|Series:||Oxenburg Princes #3|
|Pub. Date:||August 30, 2016|
This third installment of the Oxenburg Princes series has been much anticipated, as we are finally getting the story of the Crown Prince Nikolai Romanovin. This series has been a lot of fun and I'm a little sad that it's coming to an end. I would love to see more of Tata Natasha!
Nikolai Romanovin, heir to the throne of Oxenburg, is a man of many faces. Nikolai must play these many roles by necessity, as he is surrounded by betrayers, hangers on and those who want something from him. He has carefully cultivated his public persona of a carefree womanizing prince who doesn't take things seriously, and this serves him well when he must engage in cunning negotations. Having to play these parts has taken a toll on Nik, to the extent that when he stops playing the role around his closest friends and advisors, he often comes off as cold and abrupt. When Nik's grandmother, Tata Natasha, is abducted, traveling incognito allows Nik the freedom that he has not experienced in quite some time. Nikolai has been one of my favorite characters through the series, I was really looking forward to finding out the story behind our serious and broody prince. Unfortunately we didn't get much of Nik's backstory and I was missing a connection with his character. While I liked what we did get out of Nik, I would have loved a little more.
Lady Ailsa MacKenzie is the baby of the MacKenzie clan, the only unmarried sister with no plans to become so entangled in the future. She is serious, independent and stubborn beyond all measure. At only twenty-three years old, Ailsa's father has made her caretaker of Castle Leod. As this is an uncommon position for a woman, Ailsa feels she has something to prove. She needs to win over the castle staff and show all those bloody menfolk that she can do as good a job as any of them. I am down with the independent heroine and proving something to all the silly men... but I felt like Ailsa took it a bit too far at times. Her stubbornness knew no bounds, and she was determined to maintain her course of action despite the logic of other ideas.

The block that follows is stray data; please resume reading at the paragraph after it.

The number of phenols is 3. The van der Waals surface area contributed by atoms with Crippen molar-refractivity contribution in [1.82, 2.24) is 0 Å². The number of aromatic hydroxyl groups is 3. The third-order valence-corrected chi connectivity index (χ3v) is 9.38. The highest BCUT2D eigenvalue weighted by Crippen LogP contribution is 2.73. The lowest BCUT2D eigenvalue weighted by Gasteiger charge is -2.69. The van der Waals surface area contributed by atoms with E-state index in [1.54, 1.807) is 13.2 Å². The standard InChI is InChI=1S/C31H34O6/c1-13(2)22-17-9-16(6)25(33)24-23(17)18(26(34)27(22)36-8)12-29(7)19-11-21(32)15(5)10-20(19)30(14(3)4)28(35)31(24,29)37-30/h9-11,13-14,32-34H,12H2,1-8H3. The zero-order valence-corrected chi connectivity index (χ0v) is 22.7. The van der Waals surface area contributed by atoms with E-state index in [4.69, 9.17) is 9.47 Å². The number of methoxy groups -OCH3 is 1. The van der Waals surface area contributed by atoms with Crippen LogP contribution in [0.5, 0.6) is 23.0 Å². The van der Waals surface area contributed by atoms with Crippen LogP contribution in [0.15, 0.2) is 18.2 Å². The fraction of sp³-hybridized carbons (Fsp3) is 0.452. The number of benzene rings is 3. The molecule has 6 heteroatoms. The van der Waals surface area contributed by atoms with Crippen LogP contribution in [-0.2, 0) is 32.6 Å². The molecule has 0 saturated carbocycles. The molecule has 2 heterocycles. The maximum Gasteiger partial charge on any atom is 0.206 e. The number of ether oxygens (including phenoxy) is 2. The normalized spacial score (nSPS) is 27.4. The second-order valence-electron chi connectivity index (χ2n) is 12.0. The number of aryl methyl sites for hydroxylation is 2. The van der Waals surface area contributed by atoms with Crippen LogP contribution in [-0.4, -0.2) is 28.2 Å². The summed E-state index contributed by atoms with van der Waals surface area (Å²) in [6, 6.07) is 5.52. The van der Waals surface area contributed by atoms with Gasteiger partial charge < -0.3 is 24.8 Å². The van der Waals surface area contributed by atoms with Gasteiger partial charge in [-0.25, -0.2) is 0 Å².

The mystery behind the abduction of Tata Natasha was good... there was some misdirection thrown in so I wasn't quite sure of the culprit until the big reveal. Mad about the Plaid was an entertaining read and I enjoyed the time I spent reading it, but I was also missing some of the humor from the previous installments. The crazy matchmaking antics and Romany theatrics from Tata Natasha were limited in this story. Tata Natasha is my favorite character of the series so I really would have loved to see more from her. I think it would be fun if she had her own book, perhaps a romance with Lord Hamilton.
I received an advanced copy of this book from Pocket Books via NetGalley in exchange for an honest review. 3.5 stars / 3 flames.